It's a little close to the wire to be posting this.
The basics, as I see it:
One more thing. If you follow the web comic Penny Arcade, I'm sure you know that Mike Krahulik, the artist, is a new Dungeon Master. There's documentation in the form of posts and podcasts from the time he was a beginning player, to his considering taking up Dungeon Mastering, through his first session, and on to what he's up to now. If your eyes are too glazed over to read that next page in the Dungeon Master's Guide, you might spend a few minutes investigating someone's parallel experiences.
- Read the Dungeon Master's Guide.
- Are the characters generated? If not, that's what you're doing this weekend, and I hope your players like it.
- If the characters are generated, have you familiarized yourself with what they're like, and what their capabilities are?
- The pessimist in me says to have another activity ready to go, so in case the actual session is starting to look like a train wreck, you can preserve some fun memories of the weekend, and maybe everyone will be willing to give it another go in the future.
- Make sure your players understand that running a first-time role-playing game session is not a cake-walk. I'm not saying you should ask for their sympathy; they just need to understand that a first session is not always smooth sailing, nor is it necessarily indicative of what the whole game's going to be like.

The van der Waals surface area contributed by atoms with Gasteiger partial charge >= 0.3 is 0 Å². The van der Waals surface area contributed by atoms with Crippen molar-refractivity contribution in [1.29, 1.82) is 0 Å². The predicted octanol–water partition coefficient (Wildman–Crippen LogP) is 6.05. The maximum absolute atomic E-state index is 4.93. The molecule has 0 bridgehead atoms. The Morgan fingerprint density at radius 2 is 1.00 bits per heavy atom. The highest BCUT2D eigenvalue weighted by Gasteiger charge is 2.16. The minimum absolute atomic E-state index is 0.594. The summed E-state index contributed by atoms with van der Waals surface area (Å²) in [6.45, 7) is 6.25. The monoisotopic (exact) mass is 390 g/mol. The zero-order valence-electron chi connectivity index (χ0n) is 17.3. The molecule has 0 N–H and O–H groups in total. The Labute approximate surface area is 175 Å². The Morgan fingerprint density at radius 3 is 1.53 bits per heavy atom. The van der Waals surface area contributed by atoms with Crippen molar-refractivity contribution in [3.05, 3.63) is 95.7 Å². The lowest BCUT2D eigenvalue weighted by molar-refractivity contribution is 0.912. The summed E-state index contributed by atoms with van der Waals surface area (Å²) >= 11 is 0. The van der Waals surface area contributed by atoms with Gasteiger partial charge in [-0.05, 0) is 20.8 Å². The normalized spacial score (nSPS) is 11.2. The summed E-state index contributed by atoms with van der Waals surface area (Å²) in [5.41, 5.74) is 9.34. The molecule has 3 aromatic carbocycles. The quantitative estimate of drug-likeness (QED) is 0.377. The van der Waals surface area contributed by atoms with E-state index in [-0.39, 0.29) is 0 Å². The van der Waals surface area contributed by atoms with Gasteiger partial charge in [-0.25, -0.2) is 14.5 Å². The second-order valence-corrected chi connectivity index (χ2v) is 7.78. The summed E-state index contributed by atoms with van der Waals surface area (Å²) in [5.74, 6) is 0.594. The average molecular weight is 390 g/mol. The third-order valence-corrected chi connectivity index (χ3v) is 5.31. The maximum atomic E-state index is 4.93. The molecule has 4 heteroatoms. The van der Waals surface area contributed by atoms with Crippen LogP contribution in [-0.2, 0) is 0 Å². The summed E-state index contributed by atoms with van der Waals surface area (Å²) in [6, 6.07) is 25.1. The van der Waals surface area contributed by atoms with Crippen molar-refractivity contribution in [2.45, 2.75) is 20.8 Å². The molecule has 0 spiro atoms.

- I'm not familiar with the adventure, but if it's for four PCs, take some pruning shears to it. So, yes, it's a wise idea to weaken or remove the enemies.
- Make sure you understand the flow of the adventure. What is each encounter and event supposed to accomplish? How do the events and and encounters occur? How does the adventure begin?
- Rather than forcing the PCs along the pre-arranged route of the adventure, what are interesting and fun events that will happen if they deviate from the main path?
- If the players are defeated or fail to solve a challenge, do you have a plan to make their failure interesting and engaging, rather than demoralizing?
- If the players decide they're going to have their characters behave like anti-social psychopaths, do you have a strategy for talking them down?
- Most groups I'm familiar with go through one to three challenging encounters in a three-to-four hour gaming session when they play 3rd edition. Unless that's all this adventure is, or you're playing all day and all night, don't expect to finish it off in one go. Having only two PCs will speed up play, but this being your first time will probably slow it down again.
- You might want to stage a mock combat with yourself ahead of time to make sure you know what's going on.
- If no one wants to play again, it's not the end of the world. Some people don't like role-playing games, and didn't know that until they tried them. Still, your responsibility as the Dungeon Master is to make this first game as fun and positive as possible, so do your best on that account. Despite the length of this list, sometimes just shrugging my shoulders and smiling helps a lot more than fretting about whether I did enough work ahead of time.